Qatar Airlines has committed to becoming net zero by 2050 but there is little evidence the company has put in place measures to achieve this target. The company lacks a robust transition plan, committed investment in low-carbon solutions and senior leadership required to achieve its goals.
No evidence was found of the company’s commitment to social dialogue or of the categories of stakeholders the company engages with on a just transition. Furthermore, no evidence was found to demonstrate the company’s ongoing social dialogue and meaningful engagement with affected stakeholders.
No evidence was found of the company undertaking low-carbon transition planning to mitigate the social impacts of the transition on workers, affected stakeholders and its business relationships. Additionally, no evidence was found to demonstrate the company’s engagement in social dialogue or engagement with stakeholders in its just transition planning.
No public commitment by the company was found stating its intention to create and support access to green and decent jobs as part of the low-carbon transition. Moreover, no evidence was found of the company’s action to promote these jobs in a way that ensures gender balance and inclusion of vulnerable groups. Additionally, no relevant disclosure was found of the company’s assessment of employment dislocation risks.
The company discloses the actions it takes to provide training opportunities for workers and affected stakeholders. For instance, it supports Qatari students in Qatar and overseas and offers training programmes for its staff. However, no relevant disclosure was found of the company embedding equality of opportunity for women and vulnerable groups in these actions. Furthermore, no evidence was found of the company having a process for identifying skills gaps for workers and affected stakeholders or a public commitment to help workers displaced by the transition to reskill or upskill.
No relevant disclosure was found to show if the company identifies impacts of the low-carbon transition on social protection for workers and affected stakeholders, nor how it contributes to social protection. Additionally, no evidence was found that the company expects its business relationships to contribute to the social protection of their workers and affected stakeholders.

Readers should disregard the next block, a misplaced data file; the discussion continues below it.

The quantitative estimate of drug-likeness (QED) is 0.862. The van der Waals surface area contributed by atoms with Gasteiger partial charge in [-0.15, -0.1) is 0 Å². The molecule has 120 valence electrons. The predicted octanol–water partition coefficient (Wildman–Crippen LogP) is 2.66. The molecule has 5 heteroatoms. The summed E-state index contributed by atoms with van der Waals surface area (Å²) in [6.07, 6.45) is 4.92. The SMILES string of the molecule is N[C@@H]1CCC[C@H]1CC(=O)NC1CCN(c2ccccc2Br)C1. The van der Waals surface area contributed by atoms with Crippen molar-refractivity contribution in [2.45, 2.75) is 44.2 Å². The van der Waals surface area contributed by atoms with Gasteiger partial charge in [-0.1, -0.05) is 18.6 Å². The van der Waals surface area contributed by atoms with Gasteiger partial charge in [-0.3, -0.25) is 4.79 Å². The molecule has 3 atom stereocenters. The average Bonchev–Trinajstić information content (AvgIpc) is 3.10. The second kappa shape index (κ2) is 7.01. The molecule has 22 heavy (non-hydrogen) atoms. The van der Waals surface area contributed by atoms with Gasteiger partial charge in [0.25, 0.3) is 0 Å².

No relevant disclosure was found to show how the company identifies any misalignment of its lobbying activities with policies and regulations that support the just transition, nor of the measures it takes to address misalignment. Furthermore, no evidence was found that the company lobbies for policies and regulations for green and decent job creation; retention, education and reskilling; and social protection for workers.
No policies or commitments of the company related to respect for human rights were found in the public domain. This includes the necessary policies and systems by which the company can ensure respect for basic human rights in its operations and supply chain.
The company discloses some information on collective bargaining and sets out an expectation on its suppliers to respect the health and safety of their staff. However, the company can strengthen its disclosure on these and other key decent work issues including the provision of secure, safe and healthy workplaces, where workers are fairly remunerated and have a meaningful say in decision-making.
The company has anti-bribery and anti-corruption clauses in its contracts with business relationships, and the company identifies where accountability for its tax strategy lies. However, the company can strengthen its disclosure on all key ethical business topics – personal data protection, tax, bribery and corruption, and lobbying and political engagement.